Dubai and Sicily – growing old gracefully

Towers at Barsha adjoining Dubai Marina

Travelling in the weeks leading up to Christmas was interesting as it allowed informal cultural comparisons between Sicily and Dubai. Last month I was standing alongside the water at Dubai Marina, a spectacular and very impressive melange of towers, contemporary construction, neon light and retail outlets. It’s a new and artificial inlet that frequently appears as a backdrop in Dubai’s publicity and was created, I suspect, simply because it could be. At night the coffee-shops and cafés that border the promenade are filled with the conversation of the dispossessed and translocated of the Arab Spring and the air is apple-scented with the smoke of shisha. Nonetheless, it still manages to feel a lot less Middle Eastern than one might expect. The stainless steel and machined copings are as far removed as they could be from the worn quay faces of the harbours of Marsala and Mazara dell Vallo in the south-west of Sicily and the irony is that those towns also formed the bridgehead for an Arab influx that, unlike in Dubai, brought with it a culture and style of building that still characterises the region.

In Sicily you experience history and a built environment that has substance; a cultural background and a population that can trace its roots back to 800BC. In Dubai, the vista is one of a city-state that exudes such a redolence of newness and impermanence that one begins to doubt it might even be there on the next visit. In December the President announced that all homes in the northern Emirates less than twelve years old would be demolished and replaced with new and one anticipates that all the new buildings will be the same shape, same size and same colour. And probably similar to what you might see in Florida or on the Costa del Sol.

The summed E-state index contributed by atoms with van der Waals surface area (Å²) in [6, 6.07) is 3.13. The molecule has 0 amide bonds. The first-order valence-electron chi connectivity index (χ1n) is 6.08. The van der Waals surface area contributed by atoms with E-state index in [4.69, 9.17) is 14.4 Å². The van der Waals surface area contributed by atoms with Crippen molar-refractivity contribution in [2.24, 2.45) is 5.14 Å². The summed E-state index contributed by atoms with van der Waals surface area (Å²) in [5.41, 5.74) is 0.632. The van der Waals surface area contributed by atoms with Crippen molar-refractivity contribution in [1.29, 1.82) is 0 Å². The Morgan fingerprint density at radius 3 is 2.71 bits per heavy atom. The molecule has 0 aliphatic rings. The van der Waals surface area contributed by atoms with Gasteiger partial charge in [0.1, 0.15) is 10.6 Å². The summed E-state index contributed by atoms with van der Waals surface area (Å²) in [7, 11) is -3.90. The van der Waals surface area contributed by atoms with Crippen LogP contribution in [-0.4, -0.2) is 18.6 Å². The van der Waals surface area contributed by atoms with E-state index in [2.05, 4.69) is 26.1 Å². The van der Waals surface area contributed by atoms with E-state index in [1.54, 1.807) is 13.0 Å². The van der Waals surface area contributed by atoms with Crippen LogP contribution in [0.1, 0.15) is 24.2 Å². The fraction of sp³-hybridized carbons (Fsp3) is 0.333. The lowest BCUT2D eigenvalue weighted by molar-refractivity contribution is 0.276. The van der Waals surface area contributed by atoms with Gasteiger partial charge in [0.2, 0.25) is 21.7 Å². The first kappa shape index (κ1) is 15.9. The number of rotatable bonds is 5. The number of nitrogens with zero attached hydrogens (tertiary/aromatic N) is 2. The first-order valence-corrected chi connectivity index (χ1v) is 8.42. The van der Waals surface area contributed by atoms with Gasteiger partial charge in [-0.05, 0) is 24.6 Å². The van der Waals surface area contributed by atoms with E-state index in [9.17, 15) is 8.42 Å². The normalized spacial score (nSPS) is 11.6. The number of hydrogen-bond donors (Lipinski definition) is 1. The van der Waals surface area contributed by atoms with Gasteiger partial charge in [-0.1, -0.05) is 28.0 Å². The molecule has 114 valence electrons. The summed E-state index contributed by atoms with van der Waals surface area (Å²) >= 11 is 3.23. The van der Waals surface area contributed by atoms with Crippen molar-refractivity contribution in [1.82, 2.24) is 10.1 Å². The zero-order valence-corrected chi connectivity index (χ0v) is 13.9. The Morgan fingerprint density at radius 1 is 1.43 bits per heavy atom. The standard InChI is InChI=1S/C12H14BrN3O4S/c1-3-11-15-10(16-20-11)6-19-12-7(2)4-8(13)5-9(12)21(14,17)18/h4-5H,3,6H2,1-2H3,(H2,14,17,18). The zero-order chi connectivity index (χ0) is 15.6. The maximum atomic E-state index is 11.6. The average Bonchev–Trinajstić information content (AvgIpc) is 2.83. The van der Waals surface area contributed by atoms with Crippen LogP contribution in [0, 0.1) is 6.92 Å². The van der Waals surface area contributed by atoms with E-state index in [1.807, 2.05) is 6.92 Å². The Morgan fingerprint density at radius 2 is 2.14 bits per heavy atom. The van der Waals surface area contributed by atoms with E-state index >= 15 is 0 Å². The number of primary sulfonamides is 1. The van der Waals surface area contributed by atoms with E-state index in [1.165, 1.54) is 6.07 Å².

And so Dubai pushes on but is guilty of forgetting one or two minor details in its headlong rush to cement a permanent presence in the 21st century. Thirty years ago the buildings we designed took on a form that reflected the local climate and traditions while meeting the exacting standards that were used in the West. [Much to the chagrin, I might add, of finance departments in our clients’ offices that were trying to keep costs low]. With more questionable probity and a worrying reflection on the greed all too commonly seen here we have recently discovered – well, some of us knew already but it’s now in the public domain – that some of the material used in some of Dubai’s iconic towers isn’t fireproof. That’s bad news if you purchased an apartment off-plan and probably cause for some sleepless nights if you live above the first couple of floors. Talk now is of new fire regulations and improved vigilance but I wonder if my reverie at the Marina will prove prophetic – will they start taking the towers down when they’re twelve years old?

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About Barrowboy

Architect, artist, writer, conservationist, birder, traveller and bon vivant.
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